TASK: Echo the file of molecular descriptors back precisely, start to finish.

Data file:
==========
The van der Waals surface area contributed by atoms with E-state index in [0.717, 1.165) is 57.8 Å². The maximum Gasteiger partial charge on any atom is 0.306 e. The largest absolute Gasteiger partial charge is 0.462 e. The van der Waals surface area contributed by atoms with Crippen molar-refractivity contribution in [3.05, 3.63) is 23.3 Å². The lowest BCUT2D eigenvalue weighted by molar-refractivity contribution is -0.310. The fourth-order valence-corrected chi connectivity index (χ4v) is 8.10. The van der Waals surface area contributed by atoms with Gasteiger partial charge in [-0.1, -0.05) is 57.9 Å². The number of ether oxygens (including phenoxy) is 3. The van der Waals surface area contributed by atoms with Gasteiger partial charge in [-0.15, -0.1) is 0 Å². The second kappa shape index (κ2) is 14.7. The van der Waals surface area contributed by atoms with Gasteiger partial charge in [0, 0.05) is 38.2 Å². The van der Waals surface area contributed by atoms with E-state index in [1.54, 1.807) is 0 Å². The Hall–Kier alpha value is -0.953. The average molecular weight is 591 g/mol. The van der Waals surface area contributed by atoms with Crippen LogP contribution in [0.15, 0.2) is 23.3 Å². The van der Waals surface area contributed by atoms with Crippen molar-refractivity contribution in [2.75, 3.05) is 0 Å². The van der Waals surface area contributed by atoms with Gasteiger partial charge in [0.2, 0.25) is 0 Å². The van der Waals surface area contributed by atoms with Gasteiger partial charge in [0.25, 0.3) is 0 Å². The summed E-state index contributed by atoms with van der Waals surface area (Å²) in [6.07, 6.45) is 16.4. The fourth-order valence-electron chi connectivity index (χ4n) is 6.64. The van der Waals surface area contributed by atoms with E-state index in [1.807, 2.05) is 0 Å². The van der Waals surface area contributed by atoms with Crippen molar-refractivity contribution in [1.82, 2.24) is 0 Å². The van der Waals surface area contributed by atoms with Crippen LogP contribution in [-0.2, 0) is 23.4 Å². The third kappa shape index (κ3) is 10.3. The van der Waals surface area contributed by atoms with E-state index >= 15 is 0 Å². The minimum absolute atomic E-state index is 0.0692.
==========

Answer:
The van der Waals surface area contributed by atoms with E-state index in [0.717, 1.165) is 57.8 Å². The maximum Gasteiger partial charge on any atom is 0.306 e. The largest absolute Gasteiger partial charge is 0.462 e. The van der Waals surface area contributed by atoms with Crippen molar-refractivity contribution in [3.05, 3.63) is 23.3 Å². The lowest BCUT2D eigenvalue weighted by molar-refractivity contribution is -0.310. The fourth-order valence-corrected chi connectivity index (χ4v) is 8.10. The van der Waals surface area contributed by atoms with Gasteiger partial charge in [-0.1, -0.05) is 57.9 Å². The number of ether oxygens (including phenoxy) is 3. The van der Waals surface area contributed by atoms with Gasteiger partial charge in [-0.15, -0.1) is 0 Å². The second kappa shape index (κ2) is 14.7. The van der Waals surface area contributed by atoms with Gasteiger partial charge in [0, 0.05) is 38.2 Å². The van der Waals surface area contributed by atoms with E-state index in [1.54, 1.807) is 0 Å². The Hall–Kier alpha value is -0.953. The average molecular weight is 591 g/mol. The van der Waals surface area contributed by atoms with Crippen LogP contribution in [0.15, 0.2) is 23.3 Å². The van der Waals surface area contributed by atoms with Crippen molar-refractivity contribution in [2.75, 3.05) is 0 Å². The van der Waals surface area contributed by atoms with Gasteiger partial charge in [0.2, 0.25) is 0 Å². The van der Waals surface area contributed by atoms with Gasteiger partial charge in [0.25, 0.3) is 0 Å². The summed E-state index contributed by atoms with van der Waals surface area (Å²) in [6.07, 6.45) is 16.4. The fourth-order valence-electron chi connectivity index (χ4n) is 6.64. The van der Waals surface area contributed by atoms with E-state index in [1.807, 2.05) is 0 Å². The van der Waals surface area contributed by atoms with Crippen molar-refractivity contribution in [1.82, 2.24) is 0 Å². The van der Waals surface area contributed by atoms with Crippen LogP contribution in [-0.2, 0) is 23.4 Å². The third kappa shape index (κ3) is 10.3. The van der Waals surface area contributed by atoms with E-state index >= 15 is 0 Å². The minimum absolute atomic E-state index is 0.0692.